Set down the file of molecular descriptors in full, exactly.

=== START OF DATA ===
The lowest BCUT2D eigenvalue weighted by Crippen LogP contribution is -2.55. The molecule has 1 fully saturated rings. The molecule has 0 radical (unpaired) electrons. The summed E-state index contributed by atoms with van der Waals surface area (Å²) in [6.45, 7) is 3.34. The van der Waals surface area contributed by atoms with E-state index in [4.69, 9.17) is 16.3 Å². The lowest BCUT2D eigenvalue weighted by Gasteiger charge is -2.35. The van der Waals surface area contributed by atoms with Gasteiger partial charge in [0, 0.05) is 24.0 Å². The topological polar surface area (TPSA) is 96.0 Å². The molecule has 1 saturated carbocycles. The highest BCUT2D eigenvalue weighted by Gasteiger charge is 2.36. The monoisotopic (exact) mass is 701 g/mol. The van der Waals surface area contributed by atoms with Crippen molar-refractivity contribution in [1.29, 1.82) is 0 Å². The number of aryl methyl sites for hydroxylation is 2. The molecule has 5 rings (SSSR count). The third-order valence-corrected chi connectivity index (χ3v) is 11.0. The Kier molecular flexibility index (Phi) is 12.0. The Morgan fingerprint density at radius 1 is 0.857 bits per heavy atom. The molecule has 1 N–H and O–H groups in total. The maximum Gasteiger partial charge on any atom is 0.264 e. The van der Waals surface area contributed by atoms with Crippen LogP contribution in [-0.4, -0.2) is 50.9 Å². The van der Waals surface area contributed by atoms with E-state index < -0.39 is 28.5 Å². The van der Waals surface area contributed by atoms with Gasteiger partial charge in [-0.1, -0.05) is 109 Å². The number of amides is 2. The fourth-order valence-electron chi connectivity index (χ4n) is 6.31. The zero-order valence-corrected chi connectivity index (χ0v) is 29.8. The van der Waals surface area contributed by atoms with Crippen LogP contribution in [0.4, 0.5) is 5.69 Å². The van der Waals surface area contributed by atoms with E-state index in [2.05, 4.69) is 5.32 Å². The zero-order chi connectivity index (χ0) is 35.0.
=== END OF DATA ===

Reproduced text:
The lowest BCUT2D eigenvalue weighted by Crippen LogP contribution is -2.55. The molecule has 1 fully saturated rings. The molecule has 0 radical (unpaired) electrons. The summed E-state index contributed by atoms with van der Waals surface area (Å²) in [6.45, 7) is 3.34. The van der Waals surface area contributed by atoms with E-state index in [4.69, 9.17) is 16.3 Å². The lowest BCUT2D eigenvalue weighted by Gasteiger charge is -2.35. The van der Waals surface area contributed by atoms with Gasteiger partial charge in [0, 0.05) is 24.0 Å². The topological polar surface area (TPSA) is 96.0 Å². The molecule has 1 saturated carbocycles. The highest BCUT2D eigenvalue weighted by Gasteiger charge is 2.36. The monoisotopic (exact) mass is 701 g/mol. The van der Waals surface area contributed by atoms with Crippen molar-refractivity contribution in [1.29, 1.82) is 0 Å². The number of aryl methyl sites for hydroxylation is 2. The molecule has 5 rings (SSSR count). The third-order valence-corrected chi connectivity index (χ3v) is 11.0. The Kier molecular flexibility index (Phi) is 12.0. The Morgan fingerprint density at radius 1 is 0.857 bits per heavy atom. The molecule has 1 N–H and O–H groups in total. The maximum Gasteiger partial charge on any atom is 0.264 e. The van der Waals surface area contributed by atoms with Crippen LogP contribution in [-0.4, -0.2) is 50.9 Å². The van der Waals surface area contributed by atoms with E-state index < -0.39 is 28.5 Å². The van der Waals surface area contributed by atoms with Gasteiger partial charge in [-0.1, -0.05) is 109 Å². The number of amides is 2. The fourth-order valence-electron chi connectivity index (χ4n) is 6.31. The zero-order valence-corrected chi connectivity index (χ0v) is 29.8. The van der Waals surface area contributed by atoms with Crippen LogP contribution in [0.4, 0.5) is 5.69 Å². The van der Waals surface area contributed by atoms with E-state index in [2.05, 4.69) is 5.32 Å². The zero-order chi connectivity index (χ0) is 35.0.